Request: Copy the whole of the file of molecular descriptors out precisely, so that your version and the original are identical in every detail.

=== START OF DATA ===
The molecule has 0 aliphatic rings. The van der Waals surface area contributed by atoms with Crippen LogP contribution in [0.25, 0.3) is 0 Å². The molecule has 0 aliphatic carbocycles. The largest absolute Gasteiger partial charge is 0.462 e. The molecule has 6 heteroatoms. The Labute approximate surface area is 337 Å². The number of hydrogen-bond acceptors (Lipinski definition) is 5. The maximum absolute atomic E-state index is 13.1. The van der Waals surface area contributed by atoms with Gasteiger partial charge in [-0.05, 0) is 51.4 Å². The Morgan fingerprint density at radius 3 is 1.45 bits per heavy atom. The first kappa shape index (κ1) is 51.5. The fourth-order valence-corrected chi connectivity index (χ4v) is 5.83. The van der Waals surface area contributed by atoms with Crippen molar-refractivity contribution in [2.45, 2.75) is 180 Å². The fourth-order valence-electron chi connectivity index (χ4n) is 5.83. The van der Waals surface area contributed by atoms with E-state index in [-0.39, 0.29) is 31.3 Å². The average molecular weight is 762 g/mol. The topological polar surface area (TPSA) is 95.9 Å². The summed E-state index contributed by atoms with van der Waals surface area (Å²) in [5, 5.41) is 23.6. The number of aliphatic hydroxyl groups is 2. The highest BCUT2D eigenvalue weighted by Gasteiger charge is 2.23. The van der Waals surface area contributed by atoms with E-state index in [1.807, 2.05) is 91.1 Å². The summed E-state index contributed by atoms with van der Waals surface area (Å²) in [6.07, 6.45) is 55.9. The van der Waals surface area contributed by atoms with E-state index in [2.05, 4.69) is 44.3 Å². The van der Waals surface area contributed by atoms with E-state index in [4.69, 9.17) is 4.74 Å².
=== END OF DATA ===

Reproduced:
The molecule has 0 aliphatic rings. The van der Waals surface area contributed by atoms with Crippen LogP contribution in [0.25, 0.3) is 0 Å². The molecule has 0 aliphatic carbocycles. The largest absolute Gasteiger partial charge is 0.462 e. The molecule has 6 heteroatoms. The Labute approximate surface area is 337 Å². The number of hydrogen-bond acceptors (Lipinski definition) is 5. The maximum absolute atomic E-state index is 13.1. The van der Waals surface area contributed by atoms with Gasteiger partial charge in [-0.05, 0) is 51.4 Å². The Morgan fingerprint density at radius 3 is 1.45 bits per heavy atom. The first kappa shape index (κ1) is 51.5. The fourth-order valence-corrected chi connectivity index (χ4v) is 5.83. The van der Waals surface area contributed by atoms with Crippen molar-refractivity contribution in [2.45, 2.75) is 180 Å². The fourth-order valence-electron chi connectivity index (χ4n) is 5.83. The van der Waals surface area contributed by atoms with E-state index in [-0.39, 0.29) is 31.3 Å². The average molecular weight is 762 g/mol. The topological polar surface area (TPSA) is 95.9 Å². The summed E-state index contributed by atoms with van der Waals surface area (Å²) in [5, 5.41) is 23.6. The number of aliphatic hydroxyl groups is 2. The highest BCUT2D eigenvalue weighted by Gasteiger charge is 2.23. The van der Waals surface area contributed by atoms with E-state index in [1.807, 2.05) is 91.1 Å². The summed E-state index contributed by atoms with van der Waals surface area (Å²) in [6.07, 6.45) is 55.9. The van der Waals surface area contributed by atoms with E-state index in [2.05, 4.69) is 44.3 Å². The van der Waals surface area contributed by atoms with E-state index in [4.69, 9.17) is 4.74 Å².